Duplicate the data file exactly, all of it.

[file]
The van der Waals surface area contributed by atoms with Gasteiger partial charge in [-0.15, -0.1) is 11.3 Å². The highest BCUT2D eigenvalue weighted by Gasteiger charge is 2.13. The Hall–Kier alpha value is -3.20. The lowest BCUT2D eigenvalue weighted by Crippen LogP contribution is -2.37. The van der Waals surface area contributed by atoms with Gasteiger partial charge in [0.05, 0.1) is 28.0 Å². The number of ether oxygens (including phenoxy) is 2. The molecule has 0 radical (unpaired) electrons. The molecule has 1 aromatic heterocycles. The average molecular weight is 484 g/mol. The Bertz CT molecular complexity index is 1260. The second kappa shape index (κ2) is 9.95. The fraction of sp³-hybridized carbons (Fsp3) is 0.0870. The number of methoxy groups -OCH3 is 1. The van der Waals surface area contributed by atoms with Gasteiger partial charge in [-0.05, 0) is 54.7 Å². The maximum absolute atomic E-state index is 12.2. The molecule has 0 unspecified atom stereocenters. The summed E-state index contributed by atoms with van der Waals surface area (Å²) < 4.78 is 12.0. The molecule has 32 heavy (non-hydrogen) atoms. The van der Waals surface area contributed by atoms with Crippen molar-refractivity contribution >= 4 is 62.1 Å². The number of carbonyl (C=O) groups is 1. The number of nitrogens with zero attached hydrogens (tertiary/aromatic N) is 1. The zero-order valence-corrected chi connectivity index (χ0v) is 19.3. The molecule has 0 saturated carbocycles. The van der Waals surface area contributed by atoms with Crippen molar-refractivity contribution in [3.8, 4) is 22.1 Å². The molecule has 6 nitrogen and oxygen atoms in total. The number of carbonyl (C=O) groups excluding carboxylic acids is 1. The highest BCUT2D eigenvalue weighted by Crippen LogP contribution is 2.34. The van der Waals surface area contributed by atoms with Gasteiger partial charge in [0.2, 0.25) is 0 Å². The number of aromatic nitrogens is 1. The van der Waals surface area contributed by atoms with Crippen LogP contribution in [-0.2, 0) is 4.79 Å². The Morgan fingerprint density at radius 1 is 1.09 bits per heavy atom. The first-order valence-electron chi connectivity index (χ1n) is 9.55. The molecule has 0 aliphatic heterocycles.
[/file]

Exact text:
The van der Waals surface area contributed by atoms with Gasteiger partial charge in [-0.15, -0.1) is 11.3 Å². The highest BCUT2D eigenvalue weighted by Gasteiger charge is 2.13. The Hall–Kier alpha value is -3.20. The lowest BCUT2D eigenvalue weighted by Crippen LogP contribution is -2.37. The van der Waals surface area contributed by atoms with Gasteiger partial charge in [0.05, 0.1) is 28.0 Å². The number of ether oxygens (including phenoxy) is 2. The molecule has 0 radical (unpaired) electrons. The molecule has 1 aromatic heterocycles. The average molecular weight is 484 g/mol. The Bertz CT molecular complexity index is 1260. The second kappa shape index (κ2) is 9.95. The fraction of sp³-hybridized carbons (Fsp3) is 0.0870. The number of methoxy groups -OCH3 is 1. The van der Waals surface area contributed by atoms with Gasteiger partial charge in [-0.05, 0) is 54.7 Å². The maximum absolute atomic E-state index is 12.2. The molecule has 0 unspecified atom stereocenters. The summed E-state index contributed by atoms with van der Waals surface area (Å²) < 4.78 is 12.0. The molecule has 32 heavy (non-hydrogen) atoms. The van der Waals surface area contributed by atoms with Crippen molar-refractivity contribution >= 4 is 62.1 Å². The number of carbonyl (C=O) groups is 1. The number of nitrogens with zero attached hydrogens (tertiary/aromatic N) is 1. The zero-order valence-corrected chi connectivity index (χ0v) is 19.3. The molecule has 0 saturated carbocycles. The van der Waals surface area contributed by atoms with Crippen molar-refractivity contribution in [3.8, 4) is 22.1 Å². The molecule has 6 nitrogen and oxygen atoms in total. The number of carbonyl (C=O) groups excluding carboxylic acids is 1. The highest BCUT2D eigenvalue weighted by Crippen LogP contribution is 2.34. The van der Waals surface area contributed by atoms with Gasteiger partial charge in [0.2, 0.25) is 0 Å². The number of aromatic nitrogens is 1. The van der Waals surface area contributed by atoms with Crippen LogP contribution in [-0.2, 0) is 4.79 Å². The Morgan fingerprint density at radius 1 is 1.09 bits per heavy atom. The first-order valence-electron chi connectivity index (χ1n) is 9.55. The molecule has 0 aliphatic heterocycles.